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Airbus: How the albatross is inspiring next generation of aircraft wings

NOTE: This content is old - Published: Thursday, Jun 13th, 2019.

Airbus engineers have developed a scale-model aeroplane with the first in-flight, flapping wing-tips that could revolutionise aircraft wing-design.

The aerospace giant has drawn on nature to develop its ‘semi-aeroelastic hinge’ concept to reduce drag and overall wing weight, while combating the effects of turbulence and wind gusts.

Known as AlbatrossOne, the remote-controlled aircraft has already taken its first flights to prove the concept and the team will now conduct further testing before the demonstrator, based on the manufacturer’s A321 plane, is scaled-up further.

“While hinged wing-tips are not new – military jets employ them to allow greater storage capacity on aircraft carriers – the Airbus demonstrator is the first aircraft to trial in-flight, freely-flapping wing-tips to relieve the effects of wind gusts and turbulence,” explained Airbus engineer Tom Wilson, based in Filton, north Bristol, UK.

“We drew inspiration from nature – the albatross marine bird locks its wings at the shoulder for long-distance soaring but unlocks them when wind-gusts occur or manoeuvering is required.

“The AlbatrossOne model will explore the benefits of unlockable, freely-flapping wing-tips – accounting for a up to a third of the length of the wing – to react autonomously during in-flight turbulence and lessen the load on the wing at its base, so reducing the need for heavily reinforced wing boxes.”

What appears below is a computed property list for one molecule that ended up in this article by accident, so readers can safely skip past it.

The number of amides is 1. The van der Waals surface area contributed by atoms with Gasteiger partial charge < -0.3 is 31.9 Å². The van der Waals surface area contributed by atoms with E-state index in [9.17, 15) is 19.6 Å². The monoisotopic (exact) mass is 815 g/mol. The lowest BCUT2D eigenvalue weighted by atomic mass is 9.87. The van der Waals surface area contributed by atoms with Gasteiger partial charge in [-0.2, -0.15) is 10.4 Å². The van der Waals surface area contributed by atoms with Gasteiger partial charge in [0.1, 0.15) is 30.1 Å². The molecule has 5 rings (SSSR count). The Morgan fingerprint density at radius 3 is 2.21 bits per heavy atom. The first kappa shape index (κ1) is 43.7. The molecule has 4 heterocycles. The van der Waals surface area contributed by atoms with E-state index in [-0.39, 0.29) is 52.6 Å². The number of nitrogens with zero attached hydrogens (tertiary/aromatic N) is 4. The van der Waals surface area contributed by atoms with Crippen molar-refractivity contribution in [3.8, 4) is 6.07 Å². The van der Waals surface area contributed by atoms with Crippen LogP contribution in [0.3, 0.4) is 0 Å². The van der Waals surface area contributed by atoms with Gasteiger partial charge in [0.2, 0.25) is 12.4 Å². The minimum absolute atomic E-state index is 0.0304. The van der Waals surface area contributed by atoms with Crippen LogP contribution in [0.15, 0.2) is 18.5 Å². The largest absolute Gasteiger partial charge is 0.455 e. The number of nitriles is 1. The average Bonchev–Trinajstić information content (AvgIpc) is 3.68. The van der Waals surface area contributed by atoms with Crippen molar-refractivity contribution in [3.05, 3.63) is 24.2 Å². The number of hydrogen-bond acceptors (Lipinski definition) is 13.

Jean-Brice Dumont, Airbus’ Executive Vice-President of Engineering, said the project showed “how nature can inspire us”. He said: “When there is a wind gust or turbulence, the wing of a conventional aircraft transmits huge loads to the fuselage, so the base of the wing must be heavily strengthened, adding weight to the aircraft.

“Allowing the wing-tips to react and flex to gusts reduces the loads and allows us to make lighter and longer wings – the longer the wing, the less drag it creates up to an optimum, so there are potentially more fuel efficiencies to exploit.”

The first test flights of the AlbatrossOne demonstrator, developed by Airbus engineers in Filton, were concluded in February after a 20-month development programme. Speaking in Toulouse, Dumont said AlbatrossOne was the “first Filton aircraft since Concorde”.

It has been constructed from carbonfibre and glassfibre-reinforced polymers, as well as components from additive-layer manufacturing.

Initial testing of AlbatrossOne has examined the demonstrator’s stability with the wing-tips locked and completely unlocked, says fellow Filton engineer James Kirk.

“The next step is to conduct further tests to combine the two modes, allowing the wing-tips to unlock during flight and to examine the transition,” he added.

The team presented their research at the International Forum on Aeroelasticity and Structural Dynamics conference in the United States this week.

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